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Temperature/Pressure
Relief (TPR) Valves

Common code defects that may compromise the use and safety of your plumbing system.

  
Uncover the most common code violations our Guardian Inspectors encounter in the field.  Learn what to look for and why.

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The Temperature/Pressure Relief Valve

One of the most common code violations our inspectors observe in the field involves the Temperature/Pressure Relief (TPR) Valve on the water heater unit.  The purpose of this article is to assist property owners and inspection professionals in identifying these common code violations so they may be prevented and corrected.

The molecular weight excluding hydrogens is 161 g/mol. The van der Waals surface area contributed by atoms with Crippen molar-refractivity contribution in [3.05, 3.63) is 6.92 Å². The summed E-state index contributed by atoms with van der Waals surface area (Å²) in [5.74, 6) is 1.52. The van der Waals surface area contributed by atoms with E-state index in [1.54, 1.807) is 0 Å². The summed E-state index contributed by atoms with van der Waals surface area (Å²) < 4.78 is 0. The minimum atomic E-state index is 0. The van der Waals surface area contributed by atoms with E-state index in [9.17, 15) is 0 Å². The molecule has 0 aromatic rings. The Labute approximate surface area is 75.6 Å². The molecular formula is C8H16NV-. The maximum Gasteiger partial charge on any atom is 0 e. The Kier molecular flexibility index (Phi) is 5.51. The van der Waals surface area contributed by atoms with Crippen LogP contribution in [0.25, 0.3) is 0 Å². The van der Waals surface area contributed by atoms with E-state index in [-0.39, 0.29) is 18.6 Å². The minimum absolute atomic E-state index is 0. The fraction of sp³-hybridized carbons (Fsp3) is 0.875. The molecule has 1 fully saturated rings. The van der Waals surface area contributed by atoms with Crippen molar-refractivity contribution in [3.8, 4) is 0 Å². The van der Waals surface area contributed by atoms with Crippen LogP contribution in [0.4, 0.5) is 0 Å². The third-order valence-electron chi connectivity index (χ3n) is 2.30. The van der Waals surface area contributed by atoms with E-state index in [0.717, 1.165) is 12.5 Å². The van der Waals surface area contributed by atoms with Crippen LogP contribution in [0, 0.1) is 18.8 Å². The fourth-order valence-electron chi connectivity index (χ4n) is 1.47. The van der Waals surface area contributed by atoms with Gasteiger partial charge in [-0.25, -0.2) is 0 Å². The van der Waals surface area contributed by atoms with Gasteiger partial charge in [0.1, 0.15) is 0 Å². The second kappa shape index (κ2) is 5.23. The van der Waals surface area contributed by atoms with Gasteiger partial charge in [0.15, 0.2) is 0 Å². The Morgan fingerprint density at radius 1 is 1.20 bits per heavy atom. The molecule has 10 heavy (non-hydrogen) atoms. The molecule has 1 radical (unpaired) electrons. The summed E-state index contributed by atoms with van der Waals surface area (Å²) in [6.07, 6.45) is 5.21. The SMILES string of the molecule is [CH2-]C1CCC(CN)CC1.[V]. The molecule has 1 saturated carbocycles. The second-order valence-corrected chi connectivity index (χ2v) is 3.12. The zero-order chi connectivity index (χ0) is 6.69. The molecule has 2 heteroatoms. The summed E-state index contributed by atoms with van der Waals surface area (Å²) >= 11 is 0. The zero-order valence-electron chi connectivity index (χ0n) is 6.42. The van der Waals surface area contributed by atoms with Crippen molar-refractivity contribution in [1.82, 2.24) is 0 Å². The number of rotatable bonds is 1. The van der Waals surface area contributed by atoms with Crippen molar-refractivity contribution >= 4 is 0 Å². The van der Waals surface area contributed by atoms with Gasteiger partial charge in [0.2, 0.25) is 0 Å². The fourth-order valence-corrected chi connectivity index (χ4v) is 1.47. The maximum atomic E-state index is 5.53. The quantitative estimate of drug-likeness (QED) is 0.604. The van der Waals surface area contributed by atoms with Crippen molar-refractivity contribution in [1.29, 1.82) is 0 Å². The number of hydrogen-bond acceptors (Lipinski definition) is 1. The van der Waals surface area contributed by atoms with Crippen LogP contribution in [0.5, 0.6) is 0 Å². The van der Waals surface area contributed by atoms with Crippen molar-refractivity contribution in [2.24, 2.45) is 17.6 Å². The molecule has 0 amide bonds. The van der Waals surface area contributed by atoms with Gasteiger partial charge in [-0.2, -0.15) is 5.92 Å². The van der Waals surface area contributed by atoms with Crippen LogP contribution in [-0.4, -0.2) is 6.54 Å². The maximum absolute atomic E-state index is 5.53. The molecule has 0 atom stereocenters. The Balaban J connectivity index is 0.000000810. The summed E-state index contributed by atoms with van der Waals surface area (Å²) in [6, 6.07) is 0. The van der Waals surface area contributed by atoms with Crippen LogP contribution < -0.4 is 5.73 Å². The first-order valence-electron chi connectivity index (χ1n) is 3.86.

What is a Temperature/Pressure Relief Valve?

Section 3303.1 of the International One- and Two-Family Dwelling Code[i] requires the installation of a combination Temperature/Pressure Relief Valve (commonly referred to as a TPR valve) or a separate temperature relief valve and a pressure relief valve on every water heater. The purpose of the TPR valve is to provide an important safety mechanism that allows for the immediate discharge of excess temperature and pressure that builds up inside the tank as the water is heated. 
  
If not allowed to properly discharge, this excess temperature and pressure will eventually cause the tank to explode.  One such tragedy occurred in Spencer, Oklahoma at the Starr Elementary School on January 9, 1982 where six children and a teacher were killed when the school’s water heater exploded with the force and effect of two pounds of dynamite.  This occurred due to a malfunctioning TPR valve.  Figure 1 (right) shows a typical Temperature/Pressure Relief (TPR) Valve installation on a gas water heater.